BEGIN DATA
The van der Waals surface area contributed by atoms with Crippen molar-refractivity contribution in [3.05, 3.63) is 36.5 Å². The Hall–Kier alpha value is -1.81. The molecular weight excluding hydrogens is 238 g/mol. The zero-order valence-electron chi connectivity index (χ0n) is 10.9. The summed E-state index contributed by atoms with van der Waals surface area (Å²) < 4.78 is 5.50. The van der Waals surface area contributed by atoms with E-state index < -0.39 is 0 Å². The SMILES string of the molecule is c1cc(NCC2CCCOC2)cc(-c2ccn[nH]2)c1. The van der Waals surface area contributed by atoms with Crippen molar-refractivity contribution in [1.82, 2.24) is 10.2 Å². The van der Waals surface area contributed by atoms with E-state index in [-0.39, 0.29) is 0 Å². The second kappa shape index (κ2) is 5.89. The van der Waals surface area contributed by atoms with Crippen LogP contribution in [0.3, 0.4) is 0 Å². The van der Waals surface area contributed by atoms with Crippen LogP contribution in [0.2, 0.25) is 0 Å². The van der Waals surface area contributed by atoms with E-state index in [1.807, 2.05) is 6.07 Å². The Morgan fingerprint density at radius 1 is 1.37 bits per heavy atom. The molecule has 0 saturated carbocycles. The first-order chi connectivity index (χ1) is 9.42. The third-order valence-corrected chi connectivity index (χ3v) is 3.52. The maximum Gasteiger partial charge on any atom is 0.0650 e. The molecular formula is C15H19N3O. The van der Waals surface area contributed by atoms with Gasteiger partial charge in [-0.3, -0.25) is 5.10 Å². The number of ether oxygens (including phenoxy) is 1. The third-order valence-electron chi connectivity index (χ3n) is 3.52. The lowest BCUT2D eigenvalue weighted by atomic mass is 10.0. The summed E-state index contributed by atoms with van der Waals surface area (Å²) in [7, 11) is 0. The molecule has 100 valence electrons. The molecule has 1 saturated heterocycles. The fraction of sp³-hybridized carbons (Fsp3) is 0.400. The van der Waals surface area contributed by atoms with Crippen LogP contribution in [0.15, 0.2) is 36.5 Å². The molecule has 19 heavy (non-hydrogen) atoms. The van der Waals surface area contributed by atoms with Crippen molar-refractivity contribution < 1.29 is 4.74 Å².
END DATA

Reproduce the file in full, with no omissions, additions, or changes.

The van der Waals surface area contributed by atoms with Crippen molar-refractivity contribution in [3.05, 3.63) is 36.5 Å². The Hall–Kier alpha value is -1.81. The molecular weight excluding hydrogens is 238 g/mol. The zero-order valence-electron chi connectivity index (χ0n) is 10.9. The summed E-state index contributed by atoms with van der Waals surface area (Å²) < 4.78 is 5.50. The van der Waals surface area contributed by atoms with E-state index < -0.39 is 0 Å². The SMILES string of the molecule is c1cc(NCC2CCCOC2)cc(-c2ccn[nH]2)c1. The van der Waals surface area contributed by atoms with Crippen molar-refractivity contribution in [1.82, 2.24) is 10.2 Å². The van der Waals surface area contributed by atoms with E-state index in [-0.39, 0.29) is 0 Å². The second kappa shape index (κ2) is 5.89. The van der Waals surface area contributed by atoms with Crippen LogP contribution in [0.3, 0.4) is 0 Å². The van der Waals surface area contributed by atoms with Crippen LogP contribution in [0.2, 0.25) is 0 Å². The van der Waals surface area contributed by atoms with E-state index in [1.807, 2.05) is 6.07 Å². The Morgan fingerprint density at radius 1 is 1.37 bits per heavy atom. The molecule has 0 saturated carbocycles. The first-order chi connectivity index (χ1) is 9.42. The third-order valence-corrected chi connectivity index (χ3v) is 3.52. The maximum Gasteiger partial charge on any atom is 0.0650 e. The molecular formula is C15H19N3O. The van der Waals surface area contributed by atoms with Gasteiger partial charge in [-0.3, -0.25) is 5.10 Å². The number of ether oxygens (including phenoxy) is 1. The third-order valence-electron chi connectivity index (χ3n) is 3.52. The lowest BCUT2D eigenvalue weighted by atomic mass is 10.0. The summed E-state index contributed by atoms with van der Waals surface area (Å²) in [7, 11) is 0. The molecule has 100 valence electrons. The molecule has 1 saturated heterocycles. The fraction of sp³-hybridized carbons (Fsp3) is 0.400. The van der Waals surface area contributed by atoms with Crippen LogP contribution in [0.15, 0.2) is 36.5 Å². The molecule has 19 heavy (non-hydrogen) atoms. The van der Waals surface area contributed by atoms with Crippen molar-refractivity contribution < 1.29 is 4.74 Å².